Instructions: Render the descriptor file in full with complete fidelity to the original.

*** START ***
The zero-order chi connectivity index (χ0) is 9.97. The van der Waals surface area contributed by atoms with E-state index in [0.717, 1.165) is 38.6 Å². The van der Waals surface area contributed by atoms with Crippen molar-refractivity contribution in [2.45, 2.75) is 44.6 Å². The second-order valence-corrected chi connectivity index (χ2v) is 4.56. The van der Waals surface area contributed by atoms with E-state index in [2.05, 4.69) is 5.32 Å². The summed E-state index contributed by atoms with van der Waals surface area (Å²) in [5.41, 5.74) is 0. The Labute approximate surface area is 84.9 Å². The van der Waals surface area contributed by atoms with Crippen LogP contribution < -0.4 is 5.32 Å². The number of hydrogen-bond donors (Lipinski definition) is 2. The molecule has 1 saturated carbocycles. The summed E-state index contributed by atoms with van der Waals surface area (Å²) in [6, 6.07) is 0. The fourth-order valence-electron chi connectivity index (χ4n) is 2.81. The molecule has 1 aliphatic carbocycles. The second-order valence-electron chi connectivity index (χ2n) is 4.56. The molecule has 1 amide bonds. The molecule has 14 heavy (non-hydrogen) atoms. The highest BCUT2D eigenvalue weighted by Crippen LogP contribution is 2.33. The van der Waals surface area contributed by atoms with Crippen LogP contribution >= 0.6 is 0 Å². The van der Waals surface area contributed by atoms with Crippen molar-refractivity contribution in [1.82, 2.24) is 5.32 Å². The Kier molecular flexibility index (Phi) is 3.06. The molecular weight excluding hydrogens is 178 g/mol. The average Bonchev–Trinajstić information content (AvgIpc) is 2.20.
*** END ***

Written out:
The zero-order chi connectivity index (χ0) is 9.97. The van der Waals surface area contributed by atoms with E-state index in [0.717, 1.165) is 38.6 Å². The van der Waals surface area contributed by atoms with Crippen molar-refractivity contribution in [2.45, 2.75) is 44.6 Å². The second-order valence-corrected chi connectivity index (χ2v) is 4.56. The van der Waals surface area contributed by atoms with E-state index in [2.05, 4.69) is 5.32 Å². The summed E-state index contributed by atoms with van der Waals surface area (Å²) in [5.41, 5.74) is 0. The Labute approximate surface area is 84.9 Å². The van der Waals surface area contributed by atoms with Crippen LogP contribution < -0.4 is 5.32 Å². The number of hydrogen-bond donors (Lipinski definition) is 2. The molecule has 1 saturated carbocycles. The summed E-state index contributed by atoms with van der Waals surface area (Å²) in [6, 6.07) is 0. The fourth-order valence-electron chi connectivity index (χ4n) is 2.81. The molecule has 1 aliphatic carbocycles. The second-order valence-electron chi connectivity index (χ2n) is 4.56. The molecule has 1 amide bonds. The molecule has 14 heavy (non-hydrogen) atoms. The highest BCUT2D eigenvalue weighted by Crippen LogP contribution is 2.33. The van der Waals surface area contributed by atoms with Crippen LogP contribution >= 0.6 is 0 Å². The van der Waals surface area contributed by atoms with Crippen molar-refractivity contribution in [1.82, 2.24) is 5.32 Å². The Kier molecular flexibility index (Phi) is 3.06. The molecular weight excluding hydrogens is 178 g/mol. The average Bonchev–Trinajstić information content (AvgIpc) is 2.20.